For every cell, there is a time to live and a time to die.
There are two ways in which cells die:
they are killed by injurious agents
they are induced to commit suicide
Death by injury
Cells that are damaged by injury, such as by mechanical damage or exposure
to toxic chemicals undergo a characteristic series of changes:
they (and their organelles like mitochondria) swell (because the ability
of the plasma membrane to control the passage of ions and water is disrupted)
the cell contents leak out, leading to inflammation of surrounding tissues
Death by suicide
Cells that are induced to commit suicide show the following characters:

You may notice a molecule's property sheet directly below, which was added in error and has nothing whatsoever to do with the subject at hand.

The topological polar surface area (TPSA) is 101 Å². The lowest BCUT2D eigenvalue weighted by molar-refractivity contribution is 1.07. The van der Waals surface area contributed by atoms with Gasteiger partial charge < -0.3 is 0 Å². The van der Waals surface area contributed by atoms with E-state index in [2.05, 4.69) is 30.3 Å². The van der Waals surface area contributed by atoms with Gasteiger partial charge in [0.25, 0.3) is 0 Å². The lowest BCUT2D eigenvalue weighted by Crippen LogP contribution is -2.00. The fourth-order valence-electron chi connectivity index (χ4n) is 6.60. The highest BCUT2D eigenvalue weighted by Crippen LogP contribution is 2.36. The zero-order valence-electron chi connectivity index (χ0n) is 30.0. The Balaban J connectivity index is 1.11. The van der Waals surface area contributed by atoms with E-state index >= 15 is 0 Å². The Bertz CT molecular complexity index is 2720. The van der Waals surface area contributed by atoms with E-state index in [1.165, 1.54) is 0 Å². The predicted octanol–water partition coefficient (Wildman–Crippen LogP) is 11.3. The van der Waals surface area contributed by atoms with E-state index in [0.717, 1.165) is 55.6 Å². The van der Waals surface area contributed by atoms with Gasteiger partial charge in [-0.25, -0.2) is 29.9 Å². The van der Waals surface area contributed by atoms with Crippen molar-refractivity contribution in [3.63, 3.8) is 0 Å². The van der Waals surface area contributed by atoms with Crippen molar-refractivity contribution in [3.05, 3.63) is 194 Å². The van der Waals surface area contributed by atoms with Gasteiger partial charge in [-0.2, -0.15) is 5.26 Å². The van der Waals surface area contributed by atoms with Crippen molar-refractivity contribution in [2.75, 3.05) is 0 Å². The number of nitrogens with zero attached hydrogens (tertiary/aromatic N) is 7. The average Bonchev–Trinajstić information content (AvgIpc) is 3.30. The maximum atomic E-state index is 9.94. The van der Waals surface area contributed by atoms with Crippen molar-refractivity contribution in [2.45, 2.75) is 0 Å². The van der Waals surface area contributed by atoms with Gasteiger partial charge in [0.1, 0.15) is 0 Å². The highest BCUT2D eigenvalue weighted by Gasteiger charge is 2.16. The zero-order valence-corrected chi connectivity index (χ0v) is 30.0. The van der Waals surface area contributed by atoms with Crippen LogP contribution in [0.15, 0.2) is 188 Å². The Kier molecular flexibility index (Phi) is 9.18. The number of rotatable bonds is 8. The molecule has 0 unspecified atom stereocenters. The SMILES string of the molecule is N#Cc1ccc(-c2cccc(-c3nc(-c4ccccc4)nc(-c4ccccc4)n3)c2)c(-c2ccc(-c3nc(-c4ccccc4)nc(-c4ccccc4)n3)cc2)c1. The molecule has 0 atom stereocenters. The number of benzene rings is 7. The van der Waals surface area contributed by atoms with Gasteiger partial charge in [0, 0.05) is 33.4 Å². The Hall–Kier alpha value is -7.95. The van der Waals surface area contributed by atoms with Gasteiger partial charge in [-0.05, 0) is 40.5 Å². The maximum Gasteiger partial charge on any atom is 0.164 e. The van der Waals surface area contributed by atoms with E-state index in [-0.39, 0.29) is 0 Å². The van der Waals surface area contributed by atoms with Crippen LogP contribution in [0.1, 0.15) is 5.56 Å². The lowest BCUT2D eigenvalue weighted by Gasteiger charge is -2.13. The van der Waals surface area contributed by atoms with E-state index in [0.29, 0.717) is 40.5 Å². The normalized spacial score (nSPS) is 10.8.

have their mitochondria break down with the release of
The pattern of events in death by suicide is so orderly that the process
is often called programmed cell death or PCD. The cellular machinery of
programmed cell death turns out to be as intrinsic to the cell as, say,
mitosis. Programmed cell death is also called apoptosis.
develop bubble-like blebs on their surface
have the chromatin (DNA and protein) in their nucleus degraded
break into small, membrane-wrapped, fragments
the phospholipid phosphatidylserine, which is normally hidden within the
plasma membrane is exposed on the surface. This is bound by receptors on
phagocytic cells like macrophages and dendritic cells which then engulf
the cell fragments.
The phagocytic cells secrete cytokines that inhibit inflammation.